the period of discharging it downstream.
This will reduce the height of all future flood crests (from Thoughts
6) It will be best to plant the newly undeveloped floodplain with perennial crops that do not require harvest during a narrow window of time. This will prevent erosion of freshly cultivated areas during untimely floods. Switchgrass or woody plants for biofuel production would serve this purpose very well indeed (and perhaps perennial sunflowers for biodiesel). All sources of cellulose can produce various fuels—even hydrogen.
Social Psychology: My brainstorming seems to be leading to a broader question as mentioned above: how can we restrict advertising of products and activities that are worse than useless to society? Refraining from promoting these things is a more gentle change than trying to prohibit them especially since they have recently been so seemingly legitimately prevalent. So we need the new category of activities and products that are neither legal nor illegal. Incidentally, the absence of tobacco advertising on TV is actually voluntary on the part of all tobacco companies, suggested by them in return for stopping very effective anti-tobacco ads by the cancer society--a good step, but not a very strong precedent for our new program. What shall we call the new category?—the big bang to stop global warming--not good enough! Would quasi-illegal work better?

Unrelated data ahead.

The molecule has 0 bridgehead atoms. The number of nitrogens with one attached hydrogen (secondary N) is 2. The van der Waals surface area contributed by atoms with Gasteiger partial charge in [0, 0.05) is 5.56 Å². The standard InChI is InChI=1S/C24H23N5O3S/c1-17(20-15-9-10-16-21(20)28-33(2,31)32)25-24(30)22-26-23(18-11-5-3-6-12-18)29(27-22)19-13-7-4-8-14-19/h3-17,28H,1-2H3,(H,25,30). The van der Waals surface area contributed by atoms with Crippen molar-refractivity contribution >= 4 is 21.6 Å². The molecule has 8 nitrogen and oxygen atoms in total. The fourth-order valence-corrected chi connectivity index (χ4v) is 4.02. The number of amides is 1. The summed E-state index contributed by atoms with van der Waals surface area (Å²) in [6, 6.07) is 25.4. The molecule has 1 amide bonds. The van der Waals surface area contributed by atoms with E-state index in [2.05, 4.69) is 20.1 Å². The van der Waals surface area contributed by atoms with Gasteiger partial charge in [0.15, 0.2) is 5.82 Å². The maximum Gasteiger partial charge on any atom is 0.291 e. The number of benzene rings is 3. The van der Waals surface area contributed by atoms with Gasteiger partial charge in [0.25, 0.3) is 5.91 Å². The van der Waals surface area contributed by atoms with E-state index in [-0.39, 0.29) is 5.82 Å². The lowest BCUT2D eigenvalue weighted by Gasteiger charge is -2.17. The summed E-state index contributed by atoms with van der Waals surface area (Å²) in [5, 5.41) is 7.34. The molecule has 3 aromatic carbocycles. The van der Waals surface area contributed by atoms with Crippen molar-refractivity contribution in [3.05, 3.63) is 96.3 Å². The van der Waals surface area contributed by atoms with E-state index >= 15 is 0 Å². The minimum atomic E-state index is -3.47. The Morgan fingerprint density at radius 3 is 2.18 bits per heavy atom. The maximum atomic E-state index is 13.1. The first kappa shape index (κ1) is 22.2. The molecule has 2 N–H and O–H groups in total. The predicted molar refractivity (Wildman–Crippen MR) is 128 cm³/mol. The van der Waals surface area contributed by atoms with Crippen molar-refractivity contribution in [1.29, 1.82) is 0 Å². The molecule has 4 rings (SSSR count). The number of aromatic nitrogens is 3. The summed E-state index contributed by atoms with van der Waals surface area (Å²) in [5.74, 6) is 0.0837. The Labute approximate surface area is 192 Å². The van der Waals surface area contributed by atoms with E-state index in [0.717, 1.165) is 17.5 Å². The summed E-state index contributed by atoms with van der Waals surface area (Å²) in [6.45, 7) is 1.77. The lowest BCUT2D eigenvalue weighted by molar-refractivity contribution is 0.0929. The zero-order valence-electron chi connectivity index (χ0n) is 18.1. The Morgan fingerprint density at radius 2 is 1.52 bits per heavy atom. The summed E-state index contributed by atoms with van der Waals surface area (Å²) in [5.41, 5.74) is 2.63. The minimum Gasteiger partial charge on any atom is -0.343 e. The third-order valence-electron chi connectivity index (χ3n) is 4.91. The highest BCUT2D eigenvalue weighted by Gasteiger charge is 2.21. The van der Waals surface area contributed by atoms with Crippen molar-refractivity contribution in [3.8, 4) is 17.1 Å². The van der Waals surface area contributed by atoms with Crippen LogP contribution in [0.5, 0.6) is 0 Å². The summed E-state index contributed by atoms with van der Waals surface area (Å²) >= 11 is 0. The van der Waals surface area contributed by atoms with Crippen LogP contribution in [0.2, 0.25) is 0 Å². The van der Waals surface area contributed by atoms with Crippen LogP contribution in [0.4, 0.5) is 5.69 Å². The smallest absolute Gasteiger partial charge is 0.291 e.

As we make the transition to a sustainable economy that does not trash the planet, many less obvious new ideas will emerge (and no doubt some even better ones for initial application). The above is merely a plea to get the public and their representatives started brainstorming. How do we persuade the public to get their minds around these questions and begin to change their attitudes and everyday decisions? This morning of brainstorming is a step in that direction along with getting in touch with our representative in congress.
John A. Frantz, MD, NASW